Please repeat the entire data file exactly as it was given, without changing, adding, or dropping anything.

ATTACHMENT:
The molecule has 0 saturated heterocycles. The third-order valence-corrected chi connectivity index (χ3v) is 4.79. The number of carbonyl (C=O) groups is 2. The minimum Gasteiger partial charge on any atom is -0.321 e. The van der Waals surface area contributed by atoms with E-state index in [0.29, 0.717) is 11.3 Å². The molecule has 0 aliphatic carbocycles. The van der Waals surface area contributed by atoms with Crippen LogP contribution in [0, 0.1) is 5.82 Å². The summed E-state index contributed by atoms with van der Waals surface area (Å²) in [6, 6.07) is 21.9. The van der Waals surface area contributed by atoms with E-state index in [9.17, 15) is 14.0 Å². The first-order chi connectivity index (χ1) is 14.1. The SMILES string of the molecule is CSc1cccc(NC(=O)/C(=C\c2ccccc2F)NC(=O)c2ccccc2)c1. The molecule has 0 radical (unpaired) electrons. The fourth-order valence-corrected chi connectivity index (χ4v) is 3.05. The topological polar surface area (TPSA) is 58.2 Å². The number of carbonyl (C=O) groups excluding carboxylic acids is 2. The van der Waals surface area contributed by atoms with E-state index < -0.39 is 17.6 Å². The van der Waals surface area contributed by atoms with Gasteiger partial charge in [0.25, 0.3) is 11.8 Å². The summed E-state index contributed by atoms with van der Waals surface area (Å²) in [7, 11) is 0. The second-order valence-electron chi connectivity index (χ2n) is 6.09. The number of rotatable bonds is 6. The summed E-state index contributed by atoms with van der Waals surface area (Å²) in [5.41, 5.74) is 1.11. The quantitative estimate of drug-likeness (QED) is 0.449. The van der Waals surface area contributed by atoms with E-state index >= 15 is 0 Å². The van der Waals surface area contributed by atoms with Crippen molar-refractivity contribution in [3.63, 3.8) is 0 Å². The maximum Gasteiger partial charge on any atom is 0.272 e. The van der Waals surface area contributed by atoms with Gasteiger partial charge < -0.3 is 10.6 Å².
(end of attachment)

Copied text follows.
The molecule has 0 saturated heterocycles. The third-order valence-corrected chi connectivity index (χ3v) is 4.79. The number of carbonyl (C=O) groups is 2. The minimum Gasteiger partial charge on any atom is -0.321 e. The van der Waals surface area contributed by atoms with E-state index in [0.29, 0.717) is 11.3 Å². The molecule has 0 aliphatic carbocycles. The van der Waals surface area contributed by atoms with Crippen LogP contribution in [0, 0.1) is 5.82 Å². The summed E-state index contributed by atoms with van der Waals surface area (Å²) in [6, 6.07) is 21.9. The van der Waals surface area contributed by atoms with E-state index in [9.17, 15) is 14.0 Å². The first-order chi connectivity index (χ1) is 14.1. The SMILES string of the molecule is CSc1cccc(NC(=O)/C(=C\c2ccccc2F)NC(=O)c2ccccc2)c1. The molecule has 0 radical (unpaired) electrons. The fourth-order valence-corrected chi connectivity index (χ4v) is 3.05. The topological polar surface area (TPSA) is 58.2 Å². The number of carbonyl (C=O) groups excluding carboxylic acids is 2. The van der Waals surface area contributed by atoms with E-state index < -0.39 is 17.6 Å². The van der Waals surface area contributed by atoms with Gasteiger partial charge in [0.25, 0.3) is 11.8 Å². The summed E-state index contributed by atoms with van der Waals surface area (Å²) in [7, 11) is 0. The second-order valence-electron chi connectivity index (χ2n) is 6.09. The number of rotatable bonds is 6. The summed E-state index contributed by atoms with van der Waals surface area (Å²) in [5.41, 5.74) is 1.11. The quantitative estimate of drug-likeness (QED) is 0.449. The van der Waals surface area contributed by atoms with E-state index >= 15 is 0 Å². The van der Waals surface area contributed by atoms with Crippen molar-refractivity contribution in [3.63, 3.8) is 0 Å². The maximum Gasteiger partial charge on any atom is 0.272 e. The van der Waals surface area contributed by atoms with Gasteiger partial charge < -0.3 is 10.6 Å².